Now, there's nothing that would have prevented a much more sophisticated and secure front end to provide essentially separate web accounts which would then have an identity to the mainframe, so that users could log in with all kinds of extra security, multifactor authentication technology that the back end didn't ever need or think to support. And then, if all that succeeded, that would then log them in using old-school and private alpha-only login, so that they had to authenticate with a much more secure front end.
That's not what happened. And that's why we keep seeing banking institutions having among the worst web-facing login security of any. It's because of the legacy of mainframe login that just got surfaced out onto the web page. So the bad news is I don't think, no matter how many times Christopher and any of our other listeners complain, we're going to see any change. It will end up being a legislative requirement imposed by law. At some point they will say minimum password length and large character set must be supported, and they must be case sensitive, and so forth. It will be that kind of legislation which finally enforces banking institutions to say, well, we're going to have to spend some more money. They just don't want to spend the money.
Question: [ 08 ]
Every so often I hear you talking about how the apps in the Apple App Store are somehow more secure because they've been vetted by Apple. On first glance, this appears to be true. Apple does some vetting for each app. However, the truth is a little different. It's trivial to get undesirable code past the vetters.
As an active iOS app developer, I thought I'd share some insider information: For example, in my apps I allow four weeks to pass from the time of submission before doing anything that might be regarded as nefarious. I even check the date at time.nist.gov to be sure I'm picking up the real date. I host a website with a simple text file on it. This contains instructions for the app, allowing me adjust the app's activity. In my case, I use this to turn user logging off once I have enough data, but it doesn't take a genius to work out how this could be used to activate a malicious payload.
In my case I use this data to improve the apps and see which features are being used. I've got six apps in the App Store, every one of which sends data back to me behind Apple's back, without Apple or my apps' users knowing a thing about it. It's trivial to do, and there's almost zero chance of being caught. Great show, been a listener since the start.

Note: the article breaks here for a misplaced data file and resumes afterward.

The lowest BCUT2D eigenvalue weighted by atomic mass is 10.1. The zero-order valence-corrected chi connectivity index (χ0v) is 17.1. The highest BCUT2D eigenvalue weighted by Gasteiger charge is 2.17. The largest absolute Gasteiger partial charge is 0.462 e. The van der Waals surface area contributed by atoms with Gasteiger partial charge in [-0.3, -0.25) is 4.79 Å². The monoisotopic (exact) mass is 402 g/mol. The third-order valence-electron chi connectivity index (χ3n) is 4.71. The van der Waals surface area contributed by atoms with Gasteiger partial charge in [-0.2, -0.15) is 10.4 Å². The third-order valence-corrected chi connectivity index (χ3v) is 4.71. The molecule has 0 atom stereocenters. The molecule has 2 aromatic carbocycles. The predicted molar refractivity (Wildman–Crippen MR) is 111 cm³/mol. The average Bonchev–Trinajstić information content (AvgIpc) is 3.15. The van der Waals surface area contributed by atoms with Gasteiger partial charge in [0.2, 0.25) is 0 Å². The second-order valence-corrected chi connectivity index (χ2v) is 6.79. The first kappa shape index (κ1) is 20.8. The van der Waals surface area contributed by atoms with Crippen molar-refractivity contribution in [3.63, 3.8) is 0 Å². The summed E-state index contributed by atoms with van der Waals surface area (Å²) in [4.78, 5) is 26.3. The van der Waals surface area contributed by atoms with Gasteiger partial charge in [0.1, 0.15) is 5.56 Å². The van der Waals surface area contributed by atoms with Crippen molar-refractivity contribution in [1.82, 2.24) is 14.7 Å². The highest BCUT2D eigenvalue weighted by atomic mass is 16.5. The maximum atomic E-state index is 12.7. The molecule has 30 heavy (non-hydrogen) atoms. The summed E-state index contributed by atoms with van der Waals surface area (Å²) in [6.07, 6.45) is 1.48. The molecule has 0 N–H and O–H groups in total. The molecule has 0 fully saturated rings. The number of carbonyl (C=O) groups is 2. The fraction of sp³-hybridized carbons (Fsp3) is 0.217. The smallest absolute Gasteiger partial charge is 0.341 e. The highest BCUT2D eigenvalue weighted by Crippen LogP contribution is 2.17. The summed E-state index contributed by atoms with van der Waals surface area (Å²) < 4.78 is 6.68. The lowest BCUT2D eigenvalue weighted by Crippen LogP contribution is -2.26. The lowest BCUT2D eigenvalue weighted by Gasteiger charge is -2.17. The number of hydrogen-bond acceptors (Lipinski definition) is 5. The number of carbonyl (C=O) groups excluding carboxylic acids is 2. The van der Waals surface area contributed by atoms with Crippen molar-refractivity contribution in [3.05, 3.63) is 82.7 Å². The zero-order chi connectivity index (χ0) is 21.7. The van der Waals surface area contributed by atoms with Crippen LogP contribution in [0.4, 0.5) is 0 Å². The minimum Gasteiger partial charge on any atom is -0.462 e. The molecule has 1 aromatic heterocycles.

So there's a perfect example of what we've talked about often, which is there is no way for Apple to know exactly what an app is doing. I mean, they'd have to have the source code, and then have to go through and inspect the source code in detail to see what's going on. So this anonymous listener, who is a developer, obviously came up with a slick way around it. He has his apps look for the date and change their behavior after a certain date. So it gets past Apple, who checks the app to see what it's doing at time of submission; and then simply, since the app knows it's going to have network connectivity, every so often it checks the date. And if it's been long enough, it suddenly awakens an aspect of the app that was lying dormant before. And in this case the app pings this guy's website to obtain updated instructions about how it should behave, whether or not it should still log and where it should send the logs and so forth.
So, I mean, I wanted to share this because this is actually happening. And it's very clear there's just no way to prevent this kind of behavior. And as he says, his use is not malicious, but it's certainly the case that it could be. And so the point that I made last week with Leo, when we were talking about what's more secure, Apple or Android, exactly, is none of the above. Maybe Apple is putting a little more oversight on - we made the point that Android developers pay $25, and it's easy to be anonymous, and then they were able to dump apps day and night into the Android store. Leo countered with the fact that, yeah, sure, but those apps can also be removed retroactively. So both Apple and, for example, Google in the case of Android Marketplace, have the ability of pulling things that are later found to be a problem.
And my point is, install as few things as possible. Or look carefully at the reputation of the companies whose apps you're installing. Now, this guy, who's a multi-iOS app developer, he's doing something that Apple doesn't officially approve of because he feels Apple's policies don't give him the flexibility he needs to deliver the best app to the users. I wouldn't disagree with that. And there is no way, I mean, this is a perfect example of there is no way for Apple to guarantee the performance of their apps, no matter what they do. So any malware could do this. And it's not like we're letting any secrets out of the bag. I mean, this is clearly obvious to any developer who wants their app to work, who wants this kind of flexibility and freedom. There isn't any way to prevent it.
Question: [ 09 ] - Chad
Dear Steve, I wanted to share with you and fellow Security Now! listeners an issue I have come across. I recently placed an order through Roku. I ordered at my local open WiFi cafe while my connection was protected by VPN. But Roku cancelled my order and refunded the money. When I called to ask why, they explained that because the IP address of the computer I ordered from did not match the area of my credit card billing address, they flagged the order as fraud.